StarDate PodcastAuthor: McDonald Observatory
16 Jan 2022

StarDate Podcast

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StarDate, the longest-running national radio science feature in the U.S., tells listeners what to look for in the night sky.

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    Kepler 90

    If you squished the planets of our solar system much closer to the Sun, you’d have something similar to the system known as Kepler 90. The smaller planets are closer to the star, while the giant planets are farther out.

    The star is bigger, brighter, and heavier than the Sun, and about half the Sun’s age. Most important, it’s the only star system besides ours with eight known planets. The planets that are close to the star are a little bigger than Earth, the ones in the middle are bigger still, and the two at the outer edge of the system are giants.

    There’s one big difference between Kepler 90 and the solar system. The Sun’s farthest major planet is Neptune — about 30 times farther from the Sun than Earth is. But at Kepler 90, the most-distant planet is only as far out as Earth. That means the planets are crowded together — smushed in close to their sun.

    When our solar system was young, its giant planets moved much closer to the Sun. That could have scattered any planets that were even closer. But the planets of Kepler 90 appear to be stable. They align in such a way that the gravity of each planet helps keep the others in place — a tightly packed family of planets.

    Kepler 90 is in Draco. Although the star is much too faint to see without a telescope, you can get an idea of its location. It’s low in the northwest at nightfall, to the upper right of the bright star Vega. And it’s in the northeast at dawn, to the left of Vega.
     

    Script by Damond Benningfield

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  • Posted on 15 Jan 2022

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    The Leviathan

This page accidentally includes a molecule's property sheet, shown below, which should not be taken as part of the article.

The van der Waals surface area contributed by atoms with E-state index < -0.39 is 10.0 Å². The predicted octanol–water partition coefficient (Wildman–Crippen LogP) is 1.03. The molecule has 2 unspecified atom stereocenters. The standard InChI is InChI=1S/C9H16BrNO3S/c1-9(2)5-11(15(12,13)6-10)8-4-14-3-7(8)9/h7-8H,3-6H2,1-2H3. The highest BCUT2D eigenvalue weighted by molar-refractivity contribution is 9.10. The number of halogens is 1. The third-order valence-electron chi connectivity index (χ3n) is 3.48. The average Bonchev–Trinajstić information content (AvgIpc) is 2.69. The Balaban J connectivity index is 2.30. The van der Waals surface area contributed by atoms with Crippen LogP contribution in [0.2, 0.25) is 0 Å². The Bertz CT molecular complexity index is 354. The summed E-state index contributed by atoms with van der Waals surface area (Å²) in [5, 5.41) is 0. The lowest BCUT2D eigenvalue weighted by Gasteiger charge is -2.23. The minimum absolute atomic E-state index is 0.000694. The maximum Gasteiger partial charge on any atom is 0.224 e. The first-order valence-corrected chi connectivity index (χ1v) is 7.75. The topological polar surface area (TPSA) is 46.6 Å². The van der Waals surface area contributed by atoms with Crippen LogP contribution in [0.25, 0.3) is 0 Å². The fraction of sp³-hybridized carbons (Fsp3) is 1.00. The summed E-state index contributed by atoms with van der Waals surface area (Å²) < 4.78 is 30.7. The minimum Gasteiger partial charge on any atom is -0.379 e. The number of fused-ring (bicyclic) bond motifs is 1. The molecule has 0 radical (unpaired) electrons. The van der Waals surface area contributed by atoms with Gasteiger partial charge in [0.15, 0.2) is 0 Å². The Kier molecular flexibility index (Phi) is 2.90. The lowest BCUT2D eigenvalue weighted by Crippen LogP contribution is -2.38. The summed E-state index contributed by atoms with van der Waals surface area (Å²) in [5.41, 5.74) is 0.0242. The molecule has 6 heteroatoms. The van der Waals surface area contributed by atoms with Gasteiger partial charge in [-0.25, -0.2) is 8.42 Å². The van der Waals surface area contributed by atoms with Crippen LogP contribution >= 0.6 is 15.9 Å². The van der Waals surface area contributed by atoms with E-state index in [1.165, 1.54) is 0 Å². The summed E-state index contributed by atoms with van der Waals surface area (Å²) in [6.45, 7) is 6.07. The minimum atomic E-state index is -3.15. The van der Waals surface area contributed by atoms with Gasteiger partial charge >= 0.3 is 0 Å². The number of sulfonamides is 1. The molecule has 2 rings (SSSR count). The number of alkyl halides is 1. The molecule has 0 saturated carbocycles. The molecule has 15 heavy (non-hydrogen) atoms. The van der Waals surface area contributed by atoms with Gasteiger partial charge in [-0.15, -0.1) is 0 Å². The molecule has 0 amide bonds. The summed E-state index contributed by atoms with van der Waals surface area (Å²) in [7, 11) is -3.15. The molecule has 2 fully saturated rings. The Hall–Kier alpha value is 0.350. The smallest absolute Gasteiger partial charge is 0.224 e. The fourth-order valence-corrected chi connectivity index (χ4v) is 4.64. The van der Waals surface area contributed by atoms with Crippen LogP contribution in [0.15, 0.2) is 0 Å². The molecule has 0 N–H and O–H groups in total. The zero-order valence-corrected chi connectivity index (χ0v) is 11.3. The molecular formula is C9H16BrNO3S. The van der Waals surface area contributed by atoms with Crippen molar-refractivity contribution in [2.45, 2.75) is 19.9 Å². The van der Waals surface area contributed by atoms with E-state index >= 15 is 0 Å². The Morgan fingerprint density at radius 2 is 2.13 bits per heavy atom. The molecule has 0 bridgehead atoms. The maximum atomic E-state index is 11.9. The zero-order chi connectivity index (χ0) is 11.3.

A beautiful spiral galaxy spins into view in the northeast this evening, near the tip of the Big Dipper’s handle. It actually consists of two galaxies: a large one that’s interacting with a smaller one, with a “bridge” of stars and gas between them.

    M51 is the first galaxy whose spiral nature was seen. It was revealed by the Leviathan of Parsonstown — the largest telescope in the world at the time. It entered service in 1847 — 175 years ago.

    The Leviathan was the invention of William Parsons, the Earl of Rosse, in Ireland. He owned and operated a large estate, but was also interested in astronomy. And he designed a telescope that far outclassed anything else of the time.

    Its main mirror spanned six feet — two feet wider than the second-largest. The metal mirror had to be taken out and polished every six months, so Parsons made two of them. The mirrors fit into a tube that was 58 feet long. It was suspended between two brick walls, and assistants used cables and pulleys to move it.

    Parsons did some of the observing himself, but he also hired a professional. Together, they studied the odd, fuzzy objects known as nebulae. Astronomers hadn’t figured out what they were. The Leviathan revealed that some are clusters of stars. But more than a hundred were spirals. Decades later, astronomers showed that these objects are separate galaxies of stars — beautiful spirals first resolved with the Leviathan of Parsonstown.
     

    Script by Damond Benningfield

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  • Posted on 14 Jan 2022

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    Moon and Aldebaran

    The Moon is bashful — it never shows us its backside. The same hemisphere always faces Earth. There’s a bit of a “wobble” that allows us to see around the edges a little. In all, though, two-fifths of the Moon is always hidden from view.

    That part of the Moon is known as the back side, the far side, or the dark side.

    People sometimes complain when it’s called the dark side. They argue that, over a cycle of phases, the near side and the far side receive equal amounts of sunlight. As a result, the far side is no darker than the side we always see. And they’re absolutely right.